Right away Morrison attempts to draw the reader in and make them culpable for the events within it, but this is hardly something new as Morrison is really taking this from the Flash stories of Gardner Fox and Julie Schwartz from the 1950’s and 1960’s. This though is the ‘haunted comic’ that’s popped up in most issues of this series, and that by reading it to the end the reader is going to unleash something terrible upon our universe.

The idea is that Ultra Comics is alive. the very comic we’re reading is sentient so it reacts to the reader. This allows Morrison to get more meta than he’s even been before as he makes a few comments about superhero comics or every era.


We’re also warned at regular intervals that we can stop reading, to turn back and to leave this comic alone, which really is lifted from Fox and Schwartz but there’s a slight difference in tone.

multiversity28Morrison has the reader connect directly with Ultra that allows him to fire out some comments you’d expect to hear bloggers like myself say (and indeed, have said) about Morrison’s work, not to mention superhero comics in general.


Ultra Comics is an interesting experiment that on one hand is the most interesting issue of Multiversity so far but there’s little bitter barbs that are perhaps more than just Morrison trying to have a living comic that’s reactive to the thoughts of the readers.  There’s an oddly bitter tone Morrison takes that isn’t just about the story but a reaction to the criticism he’s taken over much of the last decade or so. This is what makes this an odd read as Morrison is trying to do something different here in the entire narrative structure of this comic, but I can’t help feeling this is letting him preempt a certain amount of criticism before it’s even been made. As said, it’s interesting but doesn’t always convince. The art by Doug Manhnke is good but fairly unspectacular.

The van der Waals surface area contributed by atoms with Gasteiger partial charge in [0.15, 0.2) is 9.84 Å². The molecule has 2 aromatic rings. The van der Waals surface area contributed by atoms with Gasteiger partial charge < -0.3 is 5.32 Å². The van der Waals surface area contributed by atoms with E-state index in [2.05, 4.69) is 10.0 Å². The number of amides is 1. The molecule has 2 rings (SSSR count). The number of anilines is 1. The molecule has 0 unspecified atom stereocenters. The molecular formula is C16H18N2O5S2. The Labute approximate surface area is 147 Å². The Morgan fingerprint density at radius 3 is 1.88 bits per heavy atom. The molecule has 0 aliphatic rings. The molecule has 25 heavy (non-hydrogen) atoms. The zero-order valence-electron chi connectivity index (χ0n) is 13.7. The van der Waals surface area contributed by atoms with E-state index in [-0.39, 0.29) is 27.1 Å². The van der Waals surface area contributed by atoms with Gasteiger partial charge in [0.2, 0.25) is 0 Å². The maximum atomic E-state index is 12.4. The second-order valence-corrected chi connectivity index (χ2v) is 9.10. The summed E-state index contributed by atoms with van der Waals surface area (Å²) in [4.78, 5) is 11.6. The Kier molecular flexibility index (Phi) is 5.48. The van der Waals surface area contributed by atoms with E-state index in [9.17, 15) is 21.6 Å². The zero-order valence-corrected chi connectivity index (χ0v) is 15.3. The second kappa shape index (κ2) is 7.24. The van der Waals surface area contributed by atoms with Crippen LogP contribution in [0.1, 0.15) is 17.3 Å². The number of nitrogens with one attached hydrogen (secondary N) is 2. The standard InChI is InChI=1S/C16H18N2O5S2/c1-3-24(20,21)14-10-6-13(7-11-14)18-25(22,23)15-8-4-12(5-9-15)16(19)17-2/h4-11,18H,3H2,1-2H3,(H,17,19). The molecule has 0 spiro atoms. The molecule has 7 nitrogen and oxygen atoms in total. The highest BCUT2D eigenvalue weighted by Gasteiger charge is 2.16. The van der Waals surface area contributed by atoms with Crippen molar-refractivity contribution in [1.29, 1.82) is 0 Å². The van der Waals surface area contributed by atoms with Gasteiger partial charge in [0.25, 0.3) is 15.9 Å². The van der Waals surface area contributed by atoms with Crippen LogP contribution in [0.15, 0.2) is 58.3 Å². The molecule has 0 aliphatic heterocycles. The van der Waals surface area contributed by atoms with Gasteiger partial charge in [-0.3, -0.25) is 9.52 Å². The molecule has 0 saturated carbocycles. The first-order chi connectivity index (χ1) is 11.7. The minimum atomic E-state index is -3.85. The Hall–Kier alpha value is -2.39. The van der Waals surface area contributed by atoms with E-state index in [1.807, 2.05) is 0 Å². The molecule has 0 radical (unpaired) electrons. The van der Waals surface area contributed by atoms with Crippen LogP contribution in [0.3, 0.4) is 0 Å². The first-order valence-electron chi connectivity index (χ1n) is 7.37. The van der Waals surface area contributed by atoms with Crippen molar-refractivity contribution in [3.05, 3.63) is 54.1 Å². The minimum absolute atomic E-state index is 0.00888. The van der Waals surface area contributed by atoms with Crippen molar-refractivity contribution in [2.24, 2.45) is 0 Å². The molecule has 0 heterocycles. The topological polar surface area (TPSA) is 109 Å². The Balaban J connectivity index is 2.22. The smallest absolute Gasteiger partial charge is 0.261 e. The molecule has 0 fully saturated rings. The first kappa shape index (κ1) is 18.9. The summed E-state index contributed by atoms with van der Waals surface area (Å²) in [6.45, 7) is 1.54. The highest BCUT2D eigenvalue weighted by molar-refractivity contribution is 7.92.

With one issue left to go Morrison has to wrap everything up. It’s not that Multiversity hasn’t worked as this issue fills in the gaps that makes previous issue work better in the context of the larger series, but it’s been a series that’s never fully convinced although its worked hard to make it work. Perhaps if Morrison is going to crack on doing superheroes in the future he should so a simple adventure story just to shut his critics up?